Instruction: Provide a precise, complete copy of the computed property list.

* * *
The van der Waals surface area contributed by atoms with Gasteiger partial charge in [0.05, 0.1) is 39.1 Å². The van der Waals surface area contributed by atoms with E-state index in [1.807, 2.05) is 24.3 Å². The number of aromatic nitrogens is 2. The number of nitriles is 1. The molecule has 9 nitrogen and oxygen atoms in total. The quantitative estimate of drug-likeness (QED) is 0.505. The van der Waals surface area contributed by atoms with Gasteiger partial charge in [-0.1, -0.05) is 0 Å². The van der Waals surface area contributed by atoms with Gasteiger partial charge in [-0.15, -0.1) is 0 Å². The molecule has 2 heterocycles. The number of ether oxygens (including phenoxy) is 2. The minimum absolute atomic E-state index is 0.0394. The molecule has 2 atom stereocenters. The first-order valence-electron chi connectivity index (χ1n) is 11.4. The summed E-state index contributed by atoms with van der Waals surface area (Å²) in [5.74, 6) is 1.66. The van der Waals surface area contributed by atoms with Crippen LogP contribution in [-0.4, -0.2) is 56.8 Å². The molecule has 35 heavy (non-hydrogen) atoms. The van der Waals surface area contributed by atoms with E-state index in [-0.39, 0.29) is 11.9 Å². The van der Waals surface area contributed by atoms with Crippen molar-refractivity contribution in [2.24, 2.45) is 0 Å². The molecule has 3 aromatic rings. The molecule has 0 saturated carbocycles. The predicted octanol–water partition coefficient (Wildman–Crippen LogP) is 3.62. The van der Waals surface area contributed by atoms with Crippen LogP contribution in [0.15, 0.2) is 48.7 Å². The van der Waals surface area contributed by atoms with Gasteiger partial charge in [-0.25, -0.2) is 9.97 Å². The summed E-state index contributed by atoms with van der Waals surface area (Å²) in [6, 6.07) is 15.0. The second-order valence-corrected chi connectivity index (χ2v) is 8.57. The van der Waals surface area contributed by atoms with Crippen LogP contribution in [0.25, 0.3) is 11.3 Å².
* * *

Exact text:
The van der Waals surface area contributed by atoms with Gasteiger partial charge in [0.05, 0.1) is 39.1 Å². The van der Waals surface area contributed by atoms with E-state index in [1.807, 2.05) is 24.3 Å². The number of aromatic nitrogens is 2. The number of nitriles is 1. The molecule has 9 nitrogen and oxygen atoms in total. The quantitative estimate of drug-likeness (QED) is 0.505. The van der Waals surface area contributed by atoms with Gasteiger partial charge in [-0.1, -0.05) is 0 Å². The van der Waals surface area contributed by atoms with Gasteiger partial charge in [-0.15, -0.1) is 0 Å². The molecule has 2 heterocycles. The number of ether oxygens (including phenoxy) is 2. The minimum absolute atomic E-state index is 0.0394. The molecule has 2 atom stereocenters. The first-order valence-electron chi connectivity index (χ1n) is 11.4. The summed E-state index contributed by atoms with van der Waals surface area (Å²) in [5.74, 6) is 1.66. The van der Waals surface area contributed by atoms with Crippen LogP contribution in [-0.4, -0.2) is 56.8 Å². The molecule has 35 heavy (non-hydrogen) atoms. The van der Waals surface area contributed by atoms with E-state index in [-0.39, 0.29) is 11.9 Å². The van der Waals surface area contributed by atoms with Crippen molar-refractivity contribution in [2.24, 2.45) is 0 Å². The molecule has 3 aromatic rings. The molecule has 0 saturated carbocycles. The predicted octanol–water partition coefficient (Wildman–Crippen LogP) is 3.62. The van der Waals surface area contributed by atoms with Crippen LogP contribution in [0.15, 0.2) is 48.7 Å². The van der Waals surface area contributed by atoms with Gasteiger partial charge in [-0.25, -0.2) is 9.97 Å². The summed E-state index contributed by atoms with van der Waals surface area (Å²) in [6, 6.07) is 15.0. The second-order valence-corrected chi connectivity index (χ2v) is 8.57. The van der Waals surface area contributed by atoms with Crippen LogP contribution in [0.25, 0.3) is 11.3 Å².